Lonmin on thin ice with ‘dysfunctional’ bid

Although Lonmin may be holding on to a court application to have the persistent platinum strike declared dysfunctional, the prospects of success are very slim. But there may be tactical and strategic reasons for bringing “a losing case”, said John Brand, consultant and alternative dispute resolution specialist at Bowman Gilfillan.

“Even if we assume that there are good substantive grounds for it, urgent relief is the only thing that will be of use at the moment,” said Brand, noting this urgent relief would present two challenges.

“Firstly, the employers have delayed so long already it would be difficult to argue that it’s urgent. Secondly, there are bound to be serious disputes as to the factual underpinning of such an application – is it dysfunctional, isn’t it? – which would require the matter to be referred for later oral evidence.”

A professor of law at the University of Cape Town, Halton Cheadle, said the right to strike can only be limited if it is justifiable, and that the courts look to international law and the International Labour Organisation’s committee on freedom of association for guidance about what is justifiable.

“A dysfunctional strike is not considered a justifiable ground for interdicting a strike in international law and any attempt by a court to do that would raise very serious constitutional questions,” said Cheadle. “It’s not up to a court to limit a right; the Constitution says only a law can do so.”

Bringing a case like this could be tactical, he said. “Under apartheid we often brought cases we knew could not be won. Courts create a kind of a dramatic moment that the press reports as drama. That provides a platform for highlighting issues and winning public support for their positions.”

Brand agreed: “They may want to expose Amcu [the Association of Mineworkers and Construction Union] and put it on defence, and embarrass them and sway public opinion. [They would be] using the courts as a place where they put adverse facts in the limelight.”

An industry analyst, who did not want to be named, said it is highly doubtful that the court application provides much power to Lonmin, considering the company was the first to give in to the strikers’ demand to have the wage settlement period reduced to three years from five.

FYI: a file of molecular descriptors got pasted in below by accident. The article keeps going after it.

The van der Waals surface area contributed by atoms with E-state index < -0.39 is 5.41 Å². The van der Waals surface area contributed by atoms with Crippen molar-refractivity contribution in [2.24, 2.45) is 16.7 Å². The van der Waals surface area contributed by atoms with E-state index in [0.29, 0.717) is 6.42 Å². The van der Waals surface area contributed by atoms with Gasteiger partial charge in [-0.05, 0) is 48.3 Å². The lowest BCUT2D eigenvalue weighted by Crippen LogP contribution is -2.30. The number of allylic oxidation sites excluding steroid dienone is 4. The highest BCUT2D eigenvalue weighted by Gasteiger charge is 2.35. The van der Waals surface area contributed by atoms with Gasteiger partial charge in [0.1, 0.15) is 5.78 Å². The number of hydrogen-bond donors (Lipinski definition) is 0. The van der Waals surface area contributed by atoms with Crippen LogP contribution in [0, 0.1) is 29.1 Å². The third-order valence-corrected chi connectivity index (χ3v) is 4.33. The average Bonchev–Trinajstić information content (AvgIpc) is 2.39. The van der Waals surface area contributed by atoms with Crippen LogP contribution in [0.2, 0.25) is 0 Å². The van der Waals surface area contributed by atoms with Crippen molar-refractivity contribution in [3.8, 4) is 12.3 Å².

PW Botha wagged his finger and banned us in 1988 but we stood firm. We built a reputation for fearless journalism, then, and now. Through these last 35 years, the Mail & Guardian has always been on the right side of history.

These days, we are on the trail of the merry band of corporates and politicians robbing South Africa of its own potential.

To help us ensure another 35 future years of fiercely independent journalism, please subscribe.

Advertisting

In East Africa, the locusts are coming back for more

In February the devastating locust swarms were the biggest seen in East Africa for 70 years. Now they’re even bigger

Western Cape Judge Mushtak Parker faces second misconduct complaint

The Cape Bar Council says his conduct is ‘unbecoming the holding of judicial office’

‘My biggest fear was getting the virus and dying in...

South African Wuhan evacuee speaks about his nine-week ordeal

Border walls don’t stop viruses, but a blanket amnesty might

Why South Africa should consider amnesty for undocumented migrants in the time of the coronavirus outbreak.

Press Releases

The online value of executive education in a Covid-19 world

Executive education courses further develop the skills of leaders in the workplace

Sisa Ntshona urges everyone to stay home, and consider travelling later

Sisa Ntshona has urged everyone to limit their movements in line with government’s request

SAB Zenzele’s special AGM postponed until further notice

An arrangement has been announced for shareholders and retailers to receive a 77.5% cash payout

20th Edition of the National Teaching Awards

Teachers are seldom recognised but they are indispensable to the country's education system

Awards affirm the vital work that teachers do

Government is committed to empowering South Africa’s teachers with skills, knowledge and techniques for a changing world

SAB Zenzele special AGM rescheduled to March 25 2020

New voting arrangements are being made to safeguard the health of shareholders

Dimension Data launches Saturday School in PE

The Gauteng Saturday School has produced a number of success stories